Daily Archives: 5 March 2011

Railroads and State Debt, 1839

From A Most Magnificent Machine: America Adopts the Railroad, 1825-1862, by Craig Miner (U. Press of Kansas, 2010), pp. 79-81:

The progress of the years preceding the 1837 Panic surely would resume, many wrote. Apparently insurmountable obstacles had been overcome. The “howling wilderness” was disappearing. “McAdamized highways, railroads and canals, have pervaded the country in every direction, giving free circulation to the products of mechanical skill, of art, and of labor, and animating the whole, immense, diversified country, with every sort of active business and intelligent enterprise.” That was no mean feat. No wonder, however, that types arose who tended to abuse the opportunity—people all too “shrewdly alive to their own interest.” There came a “universal mania” for wealth. “The old beaten track of plodding for our gains, was forsaken and contemned by the restless anxiety for change, and all seemed to engage in the alluring game of running hazards.” A long period of peace and prosperity emboldened them, as though the boom would never end. Yet there was wide consensus that the achievement was impressive. “We take the ground,” wrote a Baltimore man, “that the laborer who turns up a spadeful of earth in excavating a canal, or strikes a blow in constructing a railroad, becomes, by so doing, one of the builders up of a system, the benefits of which will endure so long as the continent on which we live shall endure.”

In the wake of the panic came a long and related crisis over state debts, a large proportion of which had been contracted in order to build railroads. The national debt was nonexistent; in fact there was often a surplus, but it was different with the states, which had borne the brunt of subsidizing rail finance. An Ohio editor estimated in 1839 that eighteen states had authorized public stock for canals and railroads amounting to $170 million, “which is as much a mortgage on our farms as was the national debt.” Interest ran about $12 million per year. It was ridiculous, the regional press thought, that Ohio had an agent in Europe to try to arrange more debt. The Ohio state legislature at its last session had, according to one critic, done more to “degrade the State abroad, and beggar its people at home, than the accumulated energy and labor of years can undo.”

Maybe it was not all bad, a New Yorker commented. Speculation had created 3,000 miles of railroad. “The parent may die, but the offspring will live to enlighten and bless.” A Massachusetts man argued that the Western Railroad there would be completed eventually and would be a good thing. Delays required credit, and credit required the payment of interest and the raising of taxes, but this was not “inconsistent with the business-like character of a business people.” The states received many indirect benefits from the railroads that did not show on their balance sheets proper.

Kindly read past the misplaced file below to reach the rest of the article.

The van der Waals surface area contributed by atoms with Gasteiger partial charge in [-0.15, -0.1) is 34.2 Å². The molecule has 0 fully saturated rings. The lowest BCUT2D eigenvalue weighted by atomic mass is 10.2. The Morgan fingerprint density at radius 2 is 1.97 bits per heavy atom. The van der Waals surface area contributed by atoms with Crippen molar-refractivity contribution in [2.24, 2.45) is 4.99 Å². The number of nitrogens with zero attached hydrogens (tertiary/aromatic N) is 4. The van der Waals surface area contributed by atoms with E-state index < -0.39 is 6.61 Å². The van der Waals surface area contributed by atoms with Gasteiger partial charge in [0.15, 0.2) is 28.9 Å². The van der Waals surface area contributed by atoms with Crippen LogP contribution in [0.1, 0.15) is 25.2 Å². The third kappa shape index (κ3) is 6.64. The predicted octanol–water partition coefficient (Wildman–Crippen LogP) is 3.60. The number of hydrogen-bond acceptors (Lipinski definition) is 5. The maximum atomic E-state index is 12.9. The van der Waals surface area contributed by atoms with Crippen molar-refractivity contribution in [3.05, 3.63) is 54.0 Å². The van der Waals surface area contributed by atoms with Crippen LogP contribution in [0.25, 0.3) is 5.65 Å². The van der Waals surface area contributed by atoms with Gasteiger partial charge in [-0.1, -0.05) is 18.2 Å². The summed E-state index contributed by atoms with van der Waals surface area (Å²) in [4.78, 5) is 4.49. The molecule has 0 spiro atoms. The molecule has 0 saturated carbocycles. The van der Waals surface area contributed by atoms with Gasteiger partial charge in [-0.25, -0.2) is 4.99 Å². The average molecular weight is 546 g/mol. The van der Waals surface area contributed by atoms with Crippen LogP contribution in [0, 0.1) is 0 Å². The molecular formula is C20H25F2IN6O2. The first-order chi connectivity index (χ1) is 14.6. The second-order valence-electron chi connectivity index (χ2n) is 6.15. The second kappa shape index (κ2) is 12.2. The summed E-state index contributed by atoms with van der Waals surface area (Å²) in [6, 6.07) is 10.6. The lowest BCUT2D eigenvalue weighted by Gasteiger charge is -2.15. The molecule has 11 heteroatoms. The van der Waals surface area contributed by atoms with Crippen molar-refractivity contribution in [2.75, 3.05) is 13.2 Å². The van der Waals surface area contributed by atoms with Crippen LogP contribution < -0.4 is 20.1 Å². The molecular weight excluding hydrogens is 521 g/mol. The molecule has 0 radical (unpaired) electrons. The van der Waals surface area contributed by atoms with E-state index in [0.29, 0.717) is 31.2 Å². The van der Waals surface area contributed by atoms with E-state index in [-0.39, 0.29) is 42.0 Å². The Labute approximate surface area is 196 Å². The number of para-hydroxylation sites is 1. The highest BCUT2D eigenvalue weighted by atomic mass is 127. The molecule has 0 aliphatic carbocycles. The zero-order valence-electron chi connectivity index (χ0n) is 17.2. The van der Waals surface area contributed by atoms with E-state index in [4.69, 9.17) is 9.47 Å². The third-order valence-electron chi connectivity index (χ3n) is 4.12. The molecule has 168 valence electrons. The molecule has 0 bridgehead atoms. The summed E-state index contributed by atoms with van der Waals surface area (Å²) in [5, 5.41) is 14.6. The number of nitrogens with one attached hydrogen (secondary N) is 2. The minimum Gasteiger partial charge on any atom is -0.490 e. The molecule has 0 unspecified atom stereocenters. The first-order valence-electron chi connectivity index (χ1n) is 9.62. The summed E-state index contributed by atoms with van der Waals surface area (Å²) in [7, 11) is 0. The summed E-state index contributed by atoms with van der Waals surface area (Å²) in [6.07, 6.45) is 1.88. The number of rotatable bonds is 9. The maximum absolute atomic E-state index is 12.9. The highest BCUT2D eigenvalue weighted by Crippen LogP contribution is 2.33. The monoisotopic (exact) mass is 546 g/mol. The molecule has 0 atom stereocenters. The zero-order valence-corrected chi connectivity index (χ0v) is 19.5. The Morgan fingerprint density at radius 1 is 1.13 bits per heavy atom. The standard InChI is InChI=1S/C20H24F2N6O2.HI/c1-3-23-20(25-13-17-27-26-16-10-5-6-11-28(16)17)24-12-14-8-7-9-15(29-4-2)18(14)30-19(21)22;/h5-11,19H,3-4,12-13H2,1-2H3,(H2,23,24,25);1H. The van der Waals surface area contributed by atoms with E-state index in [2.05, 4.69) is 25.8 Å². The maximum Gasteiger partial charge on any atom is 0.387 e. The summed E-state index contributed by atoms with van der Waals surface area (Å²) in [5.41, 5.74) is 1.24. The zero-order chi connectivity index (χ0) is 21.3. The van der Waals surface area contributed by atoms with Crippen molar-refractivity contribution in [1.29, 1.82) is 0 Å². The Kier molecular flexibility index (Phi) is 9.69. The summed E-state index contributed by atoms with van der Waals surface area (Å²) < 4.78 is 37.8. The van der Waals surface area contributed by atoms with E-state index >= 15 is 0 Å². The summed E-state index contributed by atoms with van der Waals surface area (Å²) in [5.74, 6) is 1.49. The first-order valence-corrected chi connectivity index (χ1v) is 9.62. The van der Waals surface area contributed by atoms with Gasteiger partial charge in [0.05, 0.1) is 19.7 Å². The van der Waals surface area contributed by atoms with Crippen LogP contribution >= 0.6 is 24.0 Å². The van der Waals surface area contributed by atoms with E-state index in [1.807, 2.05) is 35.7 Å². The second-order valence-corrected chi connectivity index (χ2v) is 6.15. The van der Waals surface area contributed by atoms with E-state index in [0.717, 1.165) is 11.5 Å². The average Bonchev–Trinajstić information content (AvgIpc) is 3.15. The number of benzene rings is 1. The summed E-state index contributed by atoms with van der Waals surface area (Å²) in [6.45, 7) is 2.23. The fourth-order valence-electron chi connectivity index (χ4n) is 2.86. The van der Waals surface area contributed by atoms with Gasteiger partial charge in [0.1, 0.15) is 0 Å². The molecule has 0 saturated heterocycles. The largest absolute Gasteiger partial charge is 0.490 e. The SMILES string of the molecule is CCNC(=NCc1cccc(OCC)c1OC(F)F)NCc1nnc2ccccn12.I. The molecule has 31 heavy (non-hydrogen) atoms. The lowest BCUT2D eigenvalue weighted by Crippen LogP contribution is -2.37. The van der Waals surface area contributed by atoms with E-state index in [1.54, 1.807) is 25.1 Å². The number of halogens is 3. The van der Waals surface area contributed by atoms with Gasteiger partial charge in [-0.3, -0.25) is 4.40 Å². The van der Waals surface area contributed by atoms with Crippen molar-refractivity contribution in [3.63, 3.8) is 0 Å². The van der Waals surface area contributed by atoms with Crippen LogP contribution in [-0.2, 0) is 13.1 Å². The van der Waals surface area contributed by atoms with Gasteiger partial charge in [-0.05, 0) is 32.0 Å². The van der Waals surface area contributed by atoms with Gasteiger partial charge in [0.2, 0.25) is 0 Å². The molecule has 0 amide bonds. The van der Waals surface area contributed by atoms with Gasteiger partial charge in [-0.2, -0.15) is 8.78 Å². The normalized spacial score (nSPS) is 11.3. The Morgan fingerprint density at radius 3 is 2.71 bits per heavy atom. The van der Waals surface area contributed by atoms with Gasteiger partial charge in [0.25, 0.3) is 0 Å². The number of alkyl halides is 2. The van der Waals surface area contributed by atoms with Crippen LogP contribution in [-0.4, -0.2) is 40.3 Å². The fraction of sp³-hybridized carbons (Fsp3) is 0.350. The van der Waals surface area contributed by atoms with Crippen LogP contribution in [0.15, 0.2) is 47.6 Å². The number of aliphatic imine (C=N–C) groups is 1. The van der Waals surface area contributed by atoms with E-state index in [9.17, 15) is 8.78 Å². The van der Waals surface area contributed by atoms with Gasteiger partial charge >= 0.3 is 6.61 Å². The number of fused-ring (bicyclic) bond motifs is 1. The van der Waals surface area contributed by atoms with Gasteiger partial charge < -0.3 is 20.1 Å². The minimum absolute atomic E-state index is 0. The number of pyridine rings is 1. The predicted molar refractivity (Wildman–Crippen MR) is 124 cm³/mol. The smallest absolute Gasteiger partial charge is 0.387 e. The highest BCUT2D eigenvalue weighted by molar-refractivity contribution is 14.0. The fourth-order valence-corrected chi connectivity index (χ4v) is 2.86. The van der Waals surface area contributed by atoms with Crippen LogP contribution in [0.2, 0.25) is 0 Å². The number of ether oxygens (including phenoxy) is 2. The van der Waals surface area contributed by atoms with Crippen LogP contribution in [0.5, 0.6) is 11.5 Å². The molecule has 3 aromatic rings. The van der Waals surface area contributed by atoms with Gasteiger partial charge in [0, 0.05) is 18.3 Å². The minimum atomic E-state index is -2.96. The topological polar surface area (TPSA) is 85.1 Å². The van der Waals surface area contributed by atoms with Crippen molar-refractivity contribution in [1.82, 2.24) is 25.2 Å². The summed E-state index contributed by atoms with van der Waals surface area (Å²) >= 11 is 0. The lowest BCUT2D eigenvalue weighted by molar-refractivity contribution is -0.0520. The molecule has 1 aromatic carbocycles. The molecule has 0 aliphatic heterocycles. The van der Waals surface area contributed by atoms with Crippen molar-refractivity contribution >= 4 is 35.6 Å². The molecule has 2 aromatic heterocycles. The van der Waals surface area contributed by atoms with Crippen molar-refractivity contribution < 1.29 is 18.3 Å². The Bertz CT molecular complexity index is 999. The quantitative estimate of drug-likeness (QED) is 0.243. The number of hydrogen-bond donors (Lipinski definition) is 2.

To some that seemed cold comfort. People had been too extravagant in generally prosperous times, importing, for example, $41 million per year in foreign wines—half as much as was spent for railroad iron. Depressions came from overtrading. People seemed to have commenced business on too large a scale. There was a penchant for outright gambling. “Confidence has been destroyed; public and private faith and credit have been grossly abused, and foul deeds of iniquity have been committed.” Public business seemed to be influenced primarily by private business lobbies, and no producers appeared in proportion to the growth in borrowing. The credit of the states had been all too good. New York owed $23 million in 1839, Louisiana $23 million, Pennsylvania $27 million, Maryland $11 million, Massachusetts $4 million, Alabama $10 million, and Tennessee $7 million. And states were adding debt all the time. “Our credit is so good that it will ruin us, if we do not stop and think of the consequences of so severely testing it…. Are we not getting in jeopardy the dearest interests, the honor and independence of our country, and selling our glorious national birthright for a mess of pottage?”